icon bookmark-bicon bookmarkicon cameraicon checkicon chevron downicon chevron lefticon chevron righticon chevron upicon closeicon v-compressicon downloadicon editicon v-expandicon fbicon fileicon filtericon flag ruicon full chevron downicon full chevron lefticon full chevron righticon full chevron upicon gpicon insicon mailicon moveicon-musicicon mutedicon nomutedicon okicon v-pauseicon v-playicon searchicon shareicon sign inicon sign upicon stepbackicon stepforicon swipe downicon tagicon tagsicon tgicon trashicon twicon vkicon yticon wticon fm
18 Nov, 2021 14:31

‘Freedom over what you put in your body’ – Djokovic on Covid vaccine

‘Freedom over what you put in your body’ – Djokovic on Covid vaccine

Novak Djokovic has reiterated his stance on Covid vaccinations, insisting he will not be forced into getting the required jabs with doubts lingering over his participation in the upcoming Australian Open.

The first Grand Slam of 2022 is set to be played at Melbourne Park from January 17 onwards.

While Australian Prime Minister Scott Morrison had first suggested that unvaccinated players would have to complete quarantine upon arriving Down Under, authorities in the state of Victoria such as Premier Daniel Andrews insist they will be barred from participating in the tournament.

Defending champion Djokovic, 34, refuses to disclose his vaccination status, asserting that he would wait until official confirmation of Melbourne protocols before announcing whether he would play at the season-opening Slam.

READ MORE: No vax talk from Novak: Djokovic shuts down Covid vaccine questions as uncertainty lingers over Australian Open status

Currently competing in Turin at the ATP Finals which end the season, Djokovic was probed on comments by past critic Nick Kyrgios.

On a podcast this week, the bad boy admitted to being double-vaxxed but didn't think it was right to force anyone into following suit.

"That was unexpected knowing what was coming from him towards me in the last couple of years," Djokovic told reporters. 

"But this time I must agree with him that the freedom of choice is essential for everyone, whether it's me or somebody else."

"[It] doesn't really matter whether it's vaccination or anything else in life. You should have the freedom to choose, to decide what you want to do. In this particular case, what you want to put in your body," Djokovic continued.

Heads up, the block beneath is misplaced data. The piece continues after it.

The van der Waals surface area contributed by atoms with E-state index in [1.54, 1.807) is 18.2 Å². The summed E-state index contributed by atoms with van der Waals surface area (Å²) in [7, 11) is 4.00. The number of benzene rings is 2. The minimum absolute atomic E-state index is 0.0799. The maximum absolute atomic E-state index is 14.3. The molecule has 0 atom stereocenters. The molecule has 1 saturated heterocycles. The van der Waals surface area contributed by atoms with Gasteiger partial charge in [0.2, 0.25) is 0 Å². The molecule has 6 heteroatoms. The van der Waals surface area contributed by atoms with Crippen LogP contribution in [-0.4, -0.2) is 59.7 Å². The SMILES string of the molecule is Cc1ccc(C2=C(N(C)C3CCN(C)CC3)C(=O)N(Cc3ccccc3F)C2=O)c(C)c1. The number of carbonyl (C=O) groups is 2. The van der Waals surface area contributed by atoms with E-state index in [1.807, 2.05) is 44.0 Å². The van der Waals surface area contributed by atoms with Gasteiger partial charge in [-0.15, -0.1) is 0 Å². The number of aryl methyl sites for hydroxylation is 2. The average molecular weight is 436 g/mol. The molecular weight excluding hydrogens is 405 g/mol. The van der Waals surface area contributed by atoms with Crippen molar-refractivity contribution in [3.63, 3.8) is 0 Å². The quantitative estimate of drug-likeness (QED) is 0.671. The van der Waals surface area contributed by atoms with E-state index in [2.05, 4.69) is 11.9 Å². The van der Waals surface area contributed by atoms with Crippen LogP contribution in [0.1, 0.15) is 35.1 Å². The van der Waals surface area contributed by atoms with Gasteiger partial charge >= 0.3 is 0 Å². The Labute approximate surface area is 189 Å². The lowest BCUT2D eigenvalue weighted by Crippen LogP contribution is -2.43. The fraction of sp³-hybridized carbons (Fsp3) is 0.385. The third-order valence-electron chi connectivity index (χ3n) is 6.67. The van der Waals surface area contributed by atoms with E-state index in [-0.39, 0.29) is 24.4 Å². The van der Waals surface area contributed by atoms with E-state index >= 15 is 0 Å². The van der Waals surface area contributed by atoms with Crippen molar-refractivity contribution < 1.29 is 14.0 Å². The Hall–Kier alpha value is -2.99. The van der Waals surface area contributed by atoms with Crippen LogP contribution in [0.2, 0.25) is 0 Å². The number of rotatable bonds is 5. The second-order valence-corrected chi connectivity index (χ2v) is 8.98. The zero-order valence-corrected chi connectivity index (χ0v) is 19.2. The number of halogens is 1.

"In this particular case, what you want to put in your body.

"I have been always a proponent of that and always a supporter of freedom of choice, and I will be always supporting that because freedom is essential for I'd say a happy and prosperous life," he finished.

Kyrgios had previously been criticized by Victoria's Sports Minister Martin Pakula for suggesting that the Australian Open be canceled.

On Instagram, Kyrgios later claimed that his comments were "taken out of context."

"It's more so for the people of Melbourne, who have gone through hell and back," he clarified.

"I think it's been nearly 300 days of lockdown and your freedom has been taken away from you."

"I don't think it's morally right to accept players from overseas that aren't vaccinated to come into our country."

That seemed to backtrack on the comments Kyrgios had made on his podcast, when he asserted that Djokovic – whom he once called a "tool" for demanding more relaxed hotel quarantine conditions for players ahead of the 2021 Australian Open – should be allowed to defend his crown, while also referencing NBA vaccine outcast Kyrie Irving.

"Kyrie, Novak… These guys have given so much, sacrificed so much. They are global athletes who millions of people look up to," said Kyrgios.

"I just think it is so morally wrong to force someone to be vaccinated. I'm double vaccinated, but I just don't think it's right to force anyone and say: 'you can't come and play here because you're not vaccinated'."

"There are other solutions around it, [such as] to get tested every day," he suggested.

"In the States I know they've got rapid tests, and it's coming to Australia. It's [an] 85 per cent success rate, you wait 15 minutes and then you're allowed to play," Kyrgios concluded.